Capitation. Capitation spreads costs and revenues across the system, at least nominally aligning the incentives of all involved (like Kaiser Permanente, where the monthly premium plus co-pays or coinsurance cover everything in system-owned facilities with staff clinicians). The Kaiser structure, for instance, automatically rewards the physicians for efficiency and effectiveness: Half of the system margin (profit) every year goes directly to the Permanente Medical Groups.
Subscription (mini-cap). Payment per patient (or employee) per month buys all care for a specific condition, such as diabetes or back care. This drives efficiencies (to keep the cost down) as well as effectiveness (to keep the contract).
Classic fee for service. This likely will always remain as some portion of your revenue. Its incentives oppose those of most other revenue streams.
The organization that is prepared for these different streams is most likely a different kind of organization from what you now have.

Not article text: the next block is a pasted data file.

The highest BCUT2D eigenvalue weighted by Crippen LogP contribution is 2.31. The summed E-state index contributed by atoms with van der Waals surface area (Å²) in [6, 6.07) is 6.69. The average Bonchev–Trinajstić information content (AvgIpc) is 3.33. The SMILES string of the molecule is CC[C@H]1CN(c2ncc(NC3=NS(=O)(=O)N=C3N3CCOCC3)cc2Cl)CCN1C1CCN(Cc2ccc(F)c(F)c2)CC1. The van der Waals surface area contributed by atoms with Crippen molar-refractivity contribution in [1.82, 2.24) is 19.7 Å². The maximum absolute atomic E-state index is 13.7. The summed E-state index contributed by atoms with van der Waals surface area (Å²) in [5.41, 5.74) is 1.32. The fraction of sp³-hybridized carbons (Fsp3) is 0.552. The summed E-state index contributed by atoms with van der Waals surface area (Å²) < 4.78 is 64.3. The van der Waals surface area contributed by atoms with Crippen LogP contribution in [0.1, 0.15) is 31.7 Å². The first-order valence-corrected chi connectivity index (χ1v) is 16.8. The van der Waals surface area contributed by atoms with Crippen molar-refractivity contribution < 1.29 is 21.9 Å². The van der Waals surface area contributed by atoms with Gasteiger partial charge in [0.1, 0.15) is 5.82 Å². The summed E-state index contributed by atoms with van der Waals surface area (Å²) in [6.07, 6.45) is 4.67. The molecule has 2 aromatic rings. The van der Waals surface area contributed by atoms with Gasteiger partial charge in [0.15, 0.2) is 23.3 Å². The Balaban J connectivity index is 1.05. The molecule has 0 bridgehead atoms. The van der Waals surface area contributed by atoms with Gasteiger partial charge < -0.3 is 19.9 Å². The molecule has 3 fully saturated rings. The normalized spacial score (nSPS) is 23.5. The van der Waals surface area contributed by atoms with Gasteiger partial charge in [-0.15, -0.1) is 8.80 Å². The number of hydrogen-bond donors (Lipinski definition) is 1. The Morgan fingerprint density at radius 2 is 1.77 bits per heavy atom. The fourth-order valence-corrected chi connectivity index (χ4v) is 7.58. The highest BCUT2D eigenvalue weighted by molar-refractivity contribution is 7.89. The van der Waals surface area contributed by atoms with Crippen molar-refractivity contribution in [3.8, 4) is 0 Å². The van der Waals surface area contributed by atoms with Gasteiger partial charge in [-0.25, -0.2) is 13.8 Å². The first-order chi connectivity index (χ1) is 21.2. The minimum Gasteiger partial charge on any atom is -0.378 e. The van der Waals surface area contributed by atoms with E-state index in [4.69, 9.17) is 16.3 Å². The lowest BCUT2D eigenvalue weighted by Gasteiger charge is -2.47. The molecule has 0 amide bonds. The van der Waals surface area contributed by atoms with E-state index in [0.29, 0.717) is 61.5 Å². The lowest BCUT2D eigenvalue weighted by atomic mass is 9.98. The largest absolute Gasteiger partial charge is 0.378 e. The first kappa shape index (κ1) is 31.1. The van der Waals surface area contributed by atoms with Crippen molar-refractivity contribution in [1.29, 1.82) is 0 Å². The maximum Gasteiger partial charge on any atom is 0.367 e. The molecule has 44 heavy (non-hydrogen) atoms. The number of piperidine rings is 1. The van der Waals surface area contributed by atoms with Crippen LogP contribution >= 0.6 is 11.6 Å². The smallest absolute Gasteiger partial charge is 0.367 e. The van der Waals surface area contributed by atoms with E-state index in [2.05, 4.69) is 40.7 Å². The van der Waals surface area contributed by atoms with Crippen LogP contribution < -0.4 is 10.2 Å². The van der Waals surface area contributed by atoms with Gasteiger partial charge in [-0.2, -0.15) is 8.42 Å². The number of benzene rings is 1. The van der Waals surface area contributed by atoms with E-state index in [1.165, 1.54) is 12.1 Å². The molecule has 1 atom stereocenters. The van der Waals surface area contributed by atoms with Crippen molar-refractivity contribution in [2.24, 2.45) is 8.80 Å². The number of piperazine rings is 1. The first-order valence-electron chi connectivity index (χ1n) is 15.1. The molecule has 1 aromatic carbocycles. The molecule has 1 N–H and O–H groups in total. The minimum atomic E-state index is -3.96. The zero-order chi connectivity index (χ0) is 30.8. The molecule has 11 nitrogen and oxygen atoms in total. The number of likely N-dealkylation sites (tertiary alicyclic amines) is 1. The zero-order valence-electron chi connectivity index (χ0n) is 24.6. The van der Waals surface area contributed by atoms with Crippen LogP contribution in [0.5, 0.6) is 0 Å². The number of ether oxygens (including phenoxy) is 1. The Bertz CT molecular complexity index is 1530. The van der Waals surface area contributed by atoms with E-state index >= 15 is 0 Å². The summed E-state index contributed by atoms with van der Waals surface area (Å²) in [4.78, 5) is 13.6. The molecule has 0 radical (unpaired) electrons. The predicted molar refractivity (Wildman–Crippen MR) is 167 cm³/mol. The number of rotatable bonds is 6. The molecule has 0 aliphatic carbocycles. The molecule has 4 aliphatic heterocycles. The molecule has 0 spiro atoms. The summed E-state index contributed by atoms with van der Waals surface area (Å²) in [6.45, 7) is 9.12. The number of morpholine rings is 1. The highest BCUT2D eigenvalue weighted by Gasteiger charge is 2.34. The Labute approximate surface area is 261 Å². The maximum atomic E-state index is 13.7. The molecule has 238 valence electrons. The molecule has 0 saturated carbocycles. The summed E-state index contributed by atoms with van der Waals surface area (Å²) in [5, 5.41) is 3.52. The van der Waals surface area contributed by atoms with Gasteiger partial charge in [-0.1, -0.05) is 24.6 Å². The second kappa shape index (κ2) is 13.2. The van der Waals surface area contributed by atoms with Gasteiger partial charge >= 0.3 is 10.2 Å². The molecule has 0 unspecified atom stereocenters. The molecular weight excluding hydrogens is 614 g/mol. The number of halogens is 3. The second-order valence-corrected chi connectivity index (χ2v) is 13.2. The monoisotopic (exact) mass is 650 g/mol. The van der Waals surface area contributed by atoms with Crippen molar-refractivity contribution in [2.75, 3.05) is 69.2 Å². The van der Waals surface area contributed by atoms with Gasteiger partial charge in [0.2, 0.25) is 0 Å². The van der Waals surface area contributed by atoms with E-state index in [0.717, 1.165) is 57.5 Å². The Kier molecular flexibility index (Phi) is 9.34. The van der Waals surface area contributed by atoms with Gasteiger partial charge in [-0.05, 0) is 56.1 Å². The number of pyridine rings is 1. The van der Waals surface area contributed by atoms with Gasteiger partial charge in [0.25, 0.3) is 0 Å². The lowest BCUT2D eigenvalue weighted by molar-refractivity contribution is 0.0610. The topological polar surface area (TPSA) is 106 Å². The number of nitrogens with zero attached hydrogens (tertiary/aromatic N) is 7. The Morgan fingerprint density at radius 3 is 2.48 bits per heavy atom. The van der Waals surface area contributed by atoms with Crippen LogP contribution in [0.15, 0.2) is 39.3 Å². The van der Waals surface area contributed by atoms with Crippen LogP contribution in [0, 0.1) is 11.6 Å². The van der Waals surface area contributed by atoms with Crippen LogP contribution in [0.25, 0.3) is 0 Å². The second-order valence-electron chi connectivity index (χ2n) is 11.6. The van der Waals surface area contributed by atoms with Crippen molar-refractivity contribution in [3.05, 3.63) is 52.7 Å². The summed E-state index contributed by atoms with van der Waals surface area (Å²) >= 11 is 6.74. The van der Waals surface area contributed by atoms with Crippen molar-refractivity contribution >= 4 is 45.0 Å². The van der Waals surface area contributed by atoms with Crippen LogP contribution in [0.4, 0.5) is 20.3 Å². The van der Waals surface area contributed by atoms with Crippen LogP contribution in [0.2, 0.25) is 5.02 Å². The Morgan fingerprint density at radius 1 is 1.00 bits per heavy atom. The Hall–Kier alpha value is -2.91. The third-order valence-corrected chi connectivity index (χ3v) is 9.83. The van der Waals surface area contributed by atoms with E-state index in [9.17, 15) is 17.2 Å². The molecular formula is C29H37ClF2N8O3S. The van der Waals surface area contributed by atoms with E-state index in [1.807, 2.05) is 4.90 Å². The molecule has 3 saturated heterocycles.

The problem you are trying to solve is not making the most money, or making your life as comfy as possible, or saving particular jobs, or even saving your institution. The reason your problem is so hard is that it is a five-dimensional Rubik's Cube. Imagine these dimensions crossing and interacting:
How do we heal the sick and keep people well, with:
- the resources, capacities, physical plants and people that we have, and
- the revenue streams we have, can capture or can create, given
- the wants, needs and attitudes of various large payers in the area, and
- the various other payers in the region, state, nation or world that might bring business your way.
There are three types of savings possible in a health system:
- doing the same procedures and tests, but as leanly as possible;